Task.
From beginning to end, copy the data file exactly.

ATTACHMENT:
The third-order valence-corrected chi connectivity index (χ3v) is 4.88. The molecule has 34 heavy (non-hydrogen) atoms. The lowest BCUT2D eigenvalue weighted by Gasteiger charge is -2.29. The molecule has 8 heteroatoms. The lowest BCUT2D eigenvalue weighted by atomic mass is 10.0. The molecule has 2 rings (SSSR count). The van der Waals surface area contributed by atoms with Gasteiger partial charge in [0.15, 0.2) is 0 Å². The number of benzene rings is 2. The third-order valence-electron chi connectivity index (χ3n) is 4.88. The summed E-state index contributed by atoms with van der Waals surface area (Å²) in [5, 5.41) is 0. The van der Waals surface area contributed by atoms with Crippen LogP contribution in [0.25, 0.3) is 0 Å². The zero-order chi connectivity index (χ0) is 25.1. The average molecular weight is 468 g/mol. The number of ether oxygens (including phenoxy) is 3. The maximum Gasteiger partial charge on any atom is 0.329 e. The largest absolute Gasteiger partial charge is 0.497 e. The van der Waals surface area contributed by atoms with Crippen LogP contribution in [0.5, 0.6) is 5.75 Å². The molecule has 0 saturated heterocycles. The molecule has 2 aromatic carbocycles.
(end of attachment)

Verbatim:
The third-order valence-corrected chi connectivity index (χ3v) is 4.88. The molecule has 34 heavy (non-hydrogen) atoms. The lowest BCUT2D eigenvalue weighted by Gasteiger charge is -2.29. The molecule has 8 heteroatoms. The lowest BCUT2D eigenvalue weighted by atomic mass is 10.0. The molecule has 2 rings (SSSR count). The van der Waals surface area contributed by atoms with Gasteiger partial charge in [0.15, 0.2) is 0 Å². The number of benzene rings is 2. The third-order valence-electron chi connectivity index (χ3n) is 4.88. The summed E-state index contributed by atoms with van der Waals surface area (Å²) in [5, 5.41) is 0. The van der Waals surface area contributed by atoms with Crippen LogP contribution in [0.25, 0.3) is 0 Å². The zero-order chi connectivity index (χ0) is 25.1. The average molecular weight is 468 g/mol. The number of ether oxygens (including phenoxy) is 3. The maximum Gasteiger partial charge on any atom is 0.329 e. The largest absolute Gasteiger partial charge is 0.497 e. The van der Waals surface area contributed by atoms with Crippen LogP contribution in [0.5, 0.6) is 5.75 Å². The molecule has 0 saturated heterocycles. The molecule has 2 aromatic carbocycles.